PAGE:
Introducing an HTTP API for Drupal 8 Entity Queries
Drupal 8 lays the foundation for building robust and flexible RESTful APIs quickly and efficiently. Combine this with Drupal’s best-in-class fieldable entity model and it becomes incredibly easy to construct systems that solve many different problems well.
Out of the box, Drupal 8 comes with core modules for all of the standard RESTful HTTP methods, GET, POST, PATCH, and DELETE. These endpoints are entity specific. Collection endpoints - endpoints that deal with entities in aggregate - are another story. The solution offered is the Views module.
In a headless or API intensive site however, core Drupal 8 and Views are limited by a major shortcoming. Support for querying your entity content over an API is limited to only the custom views that you create. This means that you must first create a view for any content that you want to expose. Filtering is limited to only the filters you explicitly enable and there’s no clear solution for fine-grained control over sorting and paging your results via query strings - the common practice for RESTful APIs. This creates a lot of development overhead for headless and API intensive sites which will inevitably end up with innumerable views.
Creating publicly available APIs would be worse yet. Typically, you would like a public API to allow your consumers to discover and access your data as they see fit. Managing each view for all your entity types becomes increasingly difficult with every new field added or new entity type. This issue makes sense, the Views module’s original intent was to provide prescribed aggregations of your content, possibly modified by a few contextual items like the current path or the current user. Views were never intended to be an all-purpose query tool for the end user.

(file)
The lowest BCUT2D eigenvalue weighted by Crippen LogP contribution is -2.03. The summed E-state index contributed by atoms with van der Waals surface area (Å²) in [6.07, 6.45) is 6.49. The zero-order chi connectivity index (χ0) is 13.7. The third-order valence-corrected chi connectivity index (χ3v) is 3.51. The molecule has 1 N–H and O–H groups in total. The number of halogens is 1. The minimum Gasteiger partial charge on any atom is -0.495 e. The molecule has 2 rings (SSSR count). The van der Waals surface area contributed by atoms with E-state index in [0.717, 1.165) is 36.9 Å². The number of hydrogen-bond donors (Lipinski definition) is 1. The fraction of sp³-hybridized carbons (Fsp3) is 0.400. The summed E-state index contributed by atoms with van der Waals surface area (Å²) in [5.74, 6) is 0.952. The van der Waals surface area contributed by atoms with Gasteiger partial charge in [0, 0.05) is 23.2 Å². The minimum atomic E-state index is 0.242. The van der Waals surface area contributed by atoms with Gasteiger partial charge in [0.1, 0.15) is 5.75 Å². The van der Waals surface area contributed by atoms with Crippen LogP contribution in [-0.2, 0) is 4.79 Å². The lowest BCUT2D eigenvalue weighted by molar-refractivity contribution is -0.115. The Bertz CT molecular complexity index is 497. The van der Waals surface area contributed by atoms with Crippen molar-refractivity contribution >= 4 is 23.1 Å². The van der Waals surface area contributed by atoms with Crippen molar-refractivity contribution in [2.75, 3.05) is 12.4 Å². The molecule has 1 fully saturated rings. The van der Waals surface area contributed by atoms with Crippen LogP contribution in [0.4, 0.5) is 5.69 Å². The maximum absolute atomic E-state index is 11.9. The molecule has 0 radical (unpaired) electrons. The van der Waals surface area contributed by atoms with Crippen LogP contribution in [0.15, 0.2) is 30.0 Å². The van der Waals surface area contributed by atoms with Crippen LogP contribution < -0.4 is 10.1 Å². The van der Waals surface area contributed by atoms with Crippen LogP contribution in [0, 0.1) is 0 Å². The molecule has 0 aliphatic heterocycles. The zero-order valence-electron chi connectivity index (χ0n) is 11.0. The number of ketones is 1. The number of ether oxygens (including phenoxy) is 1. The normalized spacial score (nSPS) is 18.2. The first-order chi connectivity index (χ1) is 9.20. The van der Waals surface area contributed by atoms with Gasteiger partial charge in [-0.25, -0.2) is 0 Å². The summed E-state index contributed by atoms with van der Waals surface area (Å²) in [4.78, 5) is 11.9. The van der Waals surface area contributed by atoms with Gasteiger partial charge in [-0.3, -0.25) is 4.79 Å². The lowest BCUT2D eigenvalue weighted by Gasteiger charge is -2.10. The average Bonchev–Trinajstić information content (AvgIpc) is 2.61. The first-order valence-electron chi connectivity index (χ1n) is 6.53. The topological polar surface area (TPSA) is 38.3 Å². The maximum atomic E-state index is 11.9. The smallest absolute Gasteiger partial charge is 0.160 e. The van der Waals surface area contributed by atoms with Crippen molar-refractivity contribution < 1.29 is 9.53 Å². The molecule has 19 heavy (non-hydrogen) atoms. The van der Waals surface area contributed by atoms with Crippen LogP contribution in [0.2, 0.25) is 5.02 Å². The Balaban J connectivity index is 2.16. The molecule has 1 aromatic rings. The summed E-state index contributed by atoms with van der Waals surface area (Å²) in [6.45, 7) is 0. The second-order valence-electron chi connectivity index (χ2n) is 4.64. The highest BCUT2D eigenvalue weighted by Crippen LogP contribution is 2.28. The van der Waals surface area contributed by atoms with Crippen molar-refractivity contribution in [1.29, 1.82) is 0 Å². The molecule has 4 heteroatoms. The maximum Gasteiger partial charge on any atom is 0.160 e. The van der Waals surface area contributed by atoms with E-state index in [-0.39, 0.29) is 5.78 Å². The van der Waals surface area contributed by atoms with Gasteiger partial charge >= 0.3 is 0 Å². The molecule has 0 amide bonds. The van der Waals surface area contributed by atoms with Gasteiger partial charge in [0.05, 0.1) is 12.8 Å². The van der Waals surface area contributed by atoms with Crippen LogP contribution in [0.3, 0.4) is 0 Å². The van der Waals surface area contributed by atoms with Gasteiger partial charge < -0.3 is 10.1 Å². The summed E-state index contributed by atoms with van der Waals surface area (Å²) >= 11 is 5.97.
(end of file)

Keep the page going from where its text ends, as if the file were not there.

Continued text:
Enter Entity Query API. Entity Query API allows API consumers to make queries against any entity in Drupal. From users, to nodes, to configuration entities, this is an incredibly powerful tool. By creating a standardized set of parameters for crafting these queries, Entity Query API allows developers to create generalized tooling not tied to particular views or entities. Moreover, they need not worry about creating matching views for every collection of content. This ability to let API consumers craft their own result-set further reinforces the separation of concerns between the client and the server.
Entity Query API does all this by taking advantage of the excellent QueryInterface provided by Drupal Core. The module simply translates your request URI and associated query string into an entity query on the backend, executes it, and returns the results as JSON. By using this, we also get the built in access control that Drupal entity queries provide.
Entity Query API is still in alpha (as of April 2016), but it fully supports everything that you can do with an entity query in code, i.e., conditions, condition groups, sorting, ranges, etc. Like the REST UI module, we have a similar configuration page for enabling queryable entities. We support all core authentication methods as well as JSON Web Token Authentication (another module we’ve built). In future, we’d like to dynamically collect any authentication providers available, just like the REST UI module.
I’m going to be sprinting on Entity Query API at DrupalCon New Orleans on Monday, May 9th 2016 and during the after-DrupalCon sprints on Friday, May 13th 2016. We’d like to add support for other encodings like XML and HAL+JSON (currently the module just supports JSON). Finally, we’d like to add the option to retrieve just entity IDs instead of fully loaded entities.
As always, there’s plenty of work to be done in open source. If you’re interested in Entity Query API, come find me during the sprints or send me a tweet anytime during DrupalCon, my handle is @gabesullice. Of course, the easiest way to help is just to download the module and report any bugs you find. Finally, if you're going to be at DrupalCon New Orleans, stop by the Aten booth, I'd love to hear your ideas and feedback!